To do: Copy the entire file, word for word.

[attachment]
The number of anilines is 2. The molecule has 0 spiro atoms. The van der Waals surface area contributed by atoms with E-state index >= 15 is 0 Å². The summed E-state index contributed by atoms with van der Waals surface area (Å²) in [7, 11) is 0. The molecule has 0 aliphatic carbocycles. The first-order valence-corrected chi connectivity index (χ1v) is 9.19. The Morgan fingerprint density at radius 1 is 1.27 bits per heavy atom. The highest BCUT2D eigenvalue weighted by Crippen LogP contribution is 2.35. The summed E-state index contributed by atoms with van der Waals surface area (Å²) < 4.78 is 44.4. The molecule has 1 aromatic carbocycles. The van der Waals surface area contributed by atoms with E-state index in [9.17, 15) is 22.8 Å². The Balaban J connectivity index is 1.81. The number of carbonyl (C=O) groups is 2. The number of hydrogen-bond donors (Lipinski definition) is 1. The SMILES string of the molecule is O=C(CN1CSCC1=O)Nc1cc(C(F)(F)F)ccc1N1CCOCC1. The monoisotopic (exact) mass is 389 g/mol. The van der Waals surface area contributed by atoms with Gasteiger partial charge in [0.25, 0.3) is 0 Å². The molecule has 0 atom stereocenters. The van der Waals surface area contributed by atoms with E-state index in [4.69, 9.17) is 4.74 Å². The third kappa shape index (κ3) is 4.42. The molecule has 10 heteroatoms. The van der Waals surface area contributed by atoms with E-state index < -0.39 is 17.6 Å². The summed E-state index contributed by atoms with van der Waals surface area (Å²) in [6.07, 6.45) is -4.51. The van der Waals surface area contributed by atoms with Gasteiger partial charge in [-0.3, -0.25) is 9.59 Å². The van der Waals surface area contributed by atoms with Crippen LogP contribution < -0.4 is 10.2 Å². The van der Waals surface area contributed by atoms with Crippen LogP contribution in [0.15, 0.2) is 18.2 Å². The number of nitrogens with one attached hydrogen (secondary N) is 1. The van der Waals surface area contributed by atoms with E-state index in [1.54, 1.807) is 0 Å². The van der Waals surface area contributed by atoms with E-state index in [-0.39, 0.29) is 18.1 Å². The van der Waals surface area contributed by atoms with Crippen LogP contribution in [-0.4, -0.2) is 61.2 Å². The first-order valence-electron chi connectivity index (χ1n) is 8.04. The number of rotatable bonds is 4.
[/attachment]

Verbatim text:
The number of anilines is 2. The molecule has 0 spiro atoms. The van der Waals surface area contributed by atoms with E-state index >= 15 is 0 Å². The summed E-state index contributed by atoms with van der Waals surface area (Å²) in [7, 11) is 0. The molecule has 0 aliphatic carbocycles. The first-order valence-corrected chi connectivity index (χ1v) is 9.19. The Morgan fingerprint density at radius 1 is 1.27 bits per heavy atom. The highest BCUT2D eigenvalue weighted by Crippen LogP contribution is 2.35. The summed E-state index contributed by atoms with van der Waals surface area (Å²) < 4.78 is 44.4. The molecule has 1 aromatic carbocycles. The van der Waals surface area contributed by atoms with E-state index in [9.17, 15) is 22.8 Å². The Balaban J connectivity index is 1.81. The number of carbonyl (C=O) groups is 2. The number of hydrogen-bond donors (Lipinski definition) is 1. The SMILES string of the molecule is O=C(CN1CSCC1=O)Nc1cc(C(F)(F)F)ccc1N1CCOCC1. The monoisotopic (exact) mass is 389 g/mol. The van der Waals surface area contributed by atoms with Gasteiger partial charge in [0.25, 0.3) is 0 Å². The molecule has 0 atom stereocenters. The van der Waals surface area contributed by atoms with E-state index in [4.69, 9.17) is 4.74 Å². The third kappa shape index (κ3) is 4.42. The molecule has 10 heteroatoms. The van der Waals surface area contributed by atoms with E-state index < -0.39 is 17.6 Å². The summed E-state index contributed by atoms with van der Waals surface area (Å²) in [6.07, 6.45) is -4.51. The van der Waals surface area contributed by atoms with Gasteiger partial charge in [-0.3, -0.25) is 9.59 Å². The van der Waals surface area contributed by atoms with Crippen LogP contribution < -0.4 is 10.2 Å². The van der Waals surface area contributed by atoms with Crippen LogP contribution in [0.15, 0.2) is 18.2 Å². The number of nitrogens with one attached hydrogen (secondary N) is 1. The van der Waals surface area contributed by atoms with E-state index in [1.54, 1.807) is 0 Å². The van der Waals surface area contributed by atoms with E-state index in [-0.39, 0.29) is 18.1 Å². The van der Waals surface area contributed by atoms with Crippen LogP contribution in [-0.4, -0.2) is 61.2 Å². The first-order valence-electron chi connectivity index (χ1n) is 8.04. The number of rotatable bonds is 4.